How to address a teacher one knows well (in conversation and emails). Is 亲爱 “dear” ever appropriate?
Can one use 亲爱 "dear" in a letter to a teacher one knows well? In the specific case that triggered this question, the student, who is a male student in his late 20s, is being addressed 亲爱的[name]兄弟 ...
The pronunciation of polyphonic character is usually deduced from the semantic of the context. In a transliterated word, there is no such context, the character only stands for its pronunciation, so ...
What traditions do Chinese people follow when selecting names for consecutive (2nd, 3rd etc.) children？ In the case of my own children the second child was given the same middle character as my ...
This isn't a question on how to choose a Chinese name equivalent, but how the one that most media and people use, gets used. For example, if some unknown person out there who never had a Chinese ...
I am trying to find a new Chinese name for myself. Before, I simply used a transliteration of my western name. Now, as my Chinese progressed, I would like to find something that does not immediately ...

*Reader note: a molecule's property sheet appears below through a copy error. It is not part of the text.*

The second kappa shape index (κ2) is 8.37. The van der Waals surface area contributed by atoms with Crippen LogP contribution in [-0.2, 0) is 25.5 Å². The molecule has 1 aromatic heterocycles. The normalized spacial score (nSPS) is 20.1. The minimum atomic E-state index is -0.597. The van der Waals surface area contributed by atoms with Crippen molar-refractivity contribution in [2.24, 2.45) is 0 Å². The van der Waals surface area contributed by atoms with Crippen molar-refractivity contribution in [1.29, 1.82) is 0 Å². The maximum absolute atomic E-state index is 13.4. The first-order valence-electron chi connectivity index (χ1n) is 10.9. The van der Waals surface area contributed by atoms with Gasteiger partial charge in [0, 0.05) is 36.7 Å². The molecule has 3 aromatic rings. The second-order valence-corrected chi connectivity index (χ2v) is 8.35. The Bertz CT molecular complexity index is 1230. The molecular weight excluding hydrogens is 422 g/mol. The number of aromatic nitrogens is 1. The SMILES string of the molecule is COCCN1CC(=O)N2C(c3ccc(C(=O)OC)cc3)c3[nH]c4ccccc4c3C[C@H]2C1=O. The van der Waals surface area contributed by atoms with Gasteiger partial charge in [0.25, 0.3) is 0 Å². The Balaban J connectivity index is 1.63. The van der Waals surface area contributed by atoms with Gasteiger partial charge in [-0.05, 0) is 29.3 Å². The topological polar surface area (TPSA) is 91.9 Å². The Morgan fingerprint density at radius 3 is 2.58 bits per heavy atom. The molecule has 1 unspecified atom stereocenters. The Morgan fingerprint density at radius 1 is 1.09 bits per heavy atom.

If I understand correctly, Cantonese sounds very different from Mandarin, despite being written in the same way (omitting some small differences, which are irrelevant for the question). If it is the ...
This question was originally asked on Academia.Stackexchange.com. I would normally not cross-post, however, I think this question might be an exception, where both sites may provide complementary ...
What is a good form of address for a male friend who is too old to be 小, too young to be 老, and too humble to be called 大?
I have a male "friend", last name 柯 (kē) who is over 30. From ages 18-30 or so, he went by 小柯, but that seems less and less appropriate as he gets older. Always going by his full name seems overly ...
I chose 拳拳 as my own Chinese name, having the meaning of my name in mind. I got it from an online dictionary, so I would like to know what native speakers "get" from it, as in what are the ...
I often get tripped up when reading names of Chinese people, and trying to work out if they are male or female. Is there a good rule of thumb to follow to determine which is which?
Recently I've asked "How do we choose the correct characters for a westerner name?", and now, I'm facing a similar, yet kind of different problem, which I think applies to any westerner or Chinese ...
Since there are many characters that share a common pronunciation and sometimes also the same tone, how do we properly choose which character best represents our name? Is it totally arbitrary or are ...